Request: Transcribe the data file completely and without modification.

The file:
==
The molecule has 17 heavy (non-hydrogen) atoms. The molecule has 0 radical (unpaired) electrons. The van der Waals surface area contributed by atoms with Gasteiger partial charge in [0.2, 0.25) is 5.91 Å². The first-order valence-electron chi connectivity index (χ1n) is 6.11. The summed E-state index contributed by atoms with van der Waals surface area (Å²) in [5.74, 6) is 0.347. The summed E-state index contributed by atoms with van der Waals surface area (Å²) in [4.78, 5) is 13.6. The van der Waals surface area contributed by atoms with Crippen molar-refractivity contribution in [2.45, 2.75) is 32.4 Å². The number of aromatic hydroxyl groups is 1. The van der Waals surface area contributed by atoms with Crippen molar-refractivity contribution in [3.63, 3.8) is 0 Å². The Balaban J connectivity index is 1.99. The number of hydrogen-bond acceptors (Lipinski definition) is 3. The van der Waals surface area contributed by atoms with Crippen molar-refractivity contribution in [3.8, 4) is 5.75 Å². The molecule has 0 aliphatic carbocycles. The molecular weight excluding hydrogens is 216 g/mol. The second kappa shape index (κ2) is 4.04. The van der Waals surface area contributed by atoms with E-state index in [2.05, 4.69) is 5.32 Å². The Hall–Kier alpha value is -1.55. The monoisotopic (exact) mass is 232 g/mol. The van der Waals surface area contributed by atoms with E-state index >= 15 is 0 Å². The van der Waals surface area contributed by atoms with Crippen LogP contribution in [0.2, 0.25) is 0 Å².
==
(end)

The molecule has 17 heavy (non-hydrogen) atoms. The molecule has 0 radical (unpaired) electrons. The van der Waals surface area contributed by atoms with Gasteiger partial charge in [0.2, 0.25) is 5.91 Å². The first-order valence-electron chi connectivity index (χ1n) is 6.11. The summed E-state index contributed by atoms with van der Waals surface area (Å²) in [5.74, 6) is 0.347. The summed E-state index contributed by atoms with van der Waals surface area (Å²) in [4.78, 5) is 13.6. The van der Waals surface area contributed by atoms with Crippen molar-refractivity contribution in [2.45, 2.75) is 32.4 Å². The number of aromatic hydroxyl groups is 1. The van der Waals surface area contributed by atoms with Crippen molar-refractivity contribution in [3.63, 3.8) is 0 Å². The Balaban J connectivity index is 1.99. The number of hydrogen-bond acceptors (Lipinski definition) is 3. The van der Waals surface area contributed by atoms with Crippen molar-refractivity contribution in [3.8, 4) is 5.75 Å². The molecule has 0 aliphatic carbocycles. The molecular weight excluding hydrogens is 216 g/mol. The second kappa shape index (κ2) is 4.04. The van der Waals surface area contributed by atoms with E-state index in [2.05, 4.69) is 5.32 Å². The Hall–Kier alpha value is -1.55. The monoisotopic (exact) mass is 232 g/mol. The van der Waals surface area contributed by atoms with E-state index >= 15 is 0 Å². The van der Waals surface area contributed by atoms with Crippen LogP contribution in [0.2, 0.25) is 0 Å².